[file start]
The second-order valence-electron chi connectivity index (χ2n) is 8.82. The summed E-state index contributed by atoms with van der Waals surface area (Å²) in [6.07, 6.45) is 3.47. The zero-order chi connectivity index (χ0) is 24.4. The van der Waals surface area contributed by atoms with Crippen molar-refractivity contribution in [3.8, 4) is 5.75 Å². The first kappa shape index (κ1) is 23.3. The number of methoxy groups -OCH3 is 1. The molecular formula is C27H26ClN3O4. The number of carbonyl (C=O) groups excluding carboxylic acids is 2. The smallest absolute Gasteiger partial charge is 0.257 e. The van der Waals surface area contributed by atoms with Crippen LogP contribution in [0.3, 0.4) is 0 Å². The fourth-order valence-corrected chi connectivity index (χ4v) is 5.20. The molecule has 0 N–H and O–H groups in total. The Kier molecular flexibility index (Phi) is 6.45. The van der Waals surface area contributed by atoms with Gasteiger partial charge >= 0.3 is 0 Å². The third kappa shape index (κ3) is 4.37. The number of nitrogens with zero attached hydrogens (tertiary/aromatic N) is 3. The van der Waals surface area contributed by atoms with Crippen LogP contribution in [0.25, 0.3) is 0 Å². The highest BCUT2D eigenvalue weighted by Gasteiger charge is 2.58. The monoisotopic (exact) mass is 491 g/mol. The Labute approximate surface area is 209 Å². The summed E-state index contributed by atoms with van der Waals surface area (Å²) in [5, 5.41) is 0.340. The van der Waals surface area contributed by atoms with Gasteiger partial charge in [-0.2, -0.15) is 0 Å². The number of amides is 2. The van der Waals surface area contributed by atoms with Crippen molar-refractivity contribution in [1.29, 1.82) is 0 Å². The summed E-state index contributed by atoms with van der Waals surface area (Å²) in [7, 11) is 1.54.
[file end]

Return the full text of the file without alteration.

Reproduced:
The second-order valence-electron chi connectivity index (χ2n) is 8.82. The summed E-state index contributed by atoms with van der Waals surface area (Å²) in [6.07, 6.45) is 3.47. The zero-order chi connectivity index (χ0) is 24.4. The van der Waals surface area contributed by atoms with Crippen molar-refractivity contribution in [3.8, 4) is 5.75 Å². The first kappa shape index (κ1) is 23.3. The number of methoxy groups -OCH3 is 1. The molecular formula is C27H26ClN3O4. The number of carbonyl (C=O) groups excluding carboxylic acids is 2. The smallest absolute Gasteiger partial charge is 0.257 e. The van der Waals surface area contributed by atoms with Crippen LogP contribution in [0.3, 0.4) is 0 Å². The fourth-order valence-corrected chi connectivity index (χ4v) is 5.20. The molecule has 0 N–H and O–H groups in total. The Kier molecular flexibility index (Phi) is 6.45. The van der Waals surface area contributed by atoms with Gasteiger partial charge >= 0.3 is 0 Å². The third kappa shape index (κ3) is 4.37. The number of nitrogens with zero attached hydrogens (tertiary/aromatic N) is 3. The van der Waals surface area contributed by atoms with Crippen LogP contribution in [0.25, 0.3) is 0 Å². The highest BCUT2D eigenvalue weighted by Gasteiger charge is 2.58. The monoisotopic (exact) mass is 491 g/mol. The Labute approximate surface area is 209 Å². The summed E-state index contributed by atoms with van der Waals surface area (Å²) in [5, 5.41) is 0.340. The van der Waals surface area contributed by atoms with Gasteiger partial charge in [-0.2, -0.15) is 0 Å². The number of amides is 2. The van der Waals surface area contributed by atoms with Crippen molar-refractivity contribution in [1.29, 1.82) is 0 Å². The summed E-state index contributed by atoms with van der Waals surface area (Å²) in [7, 11) is 1.54.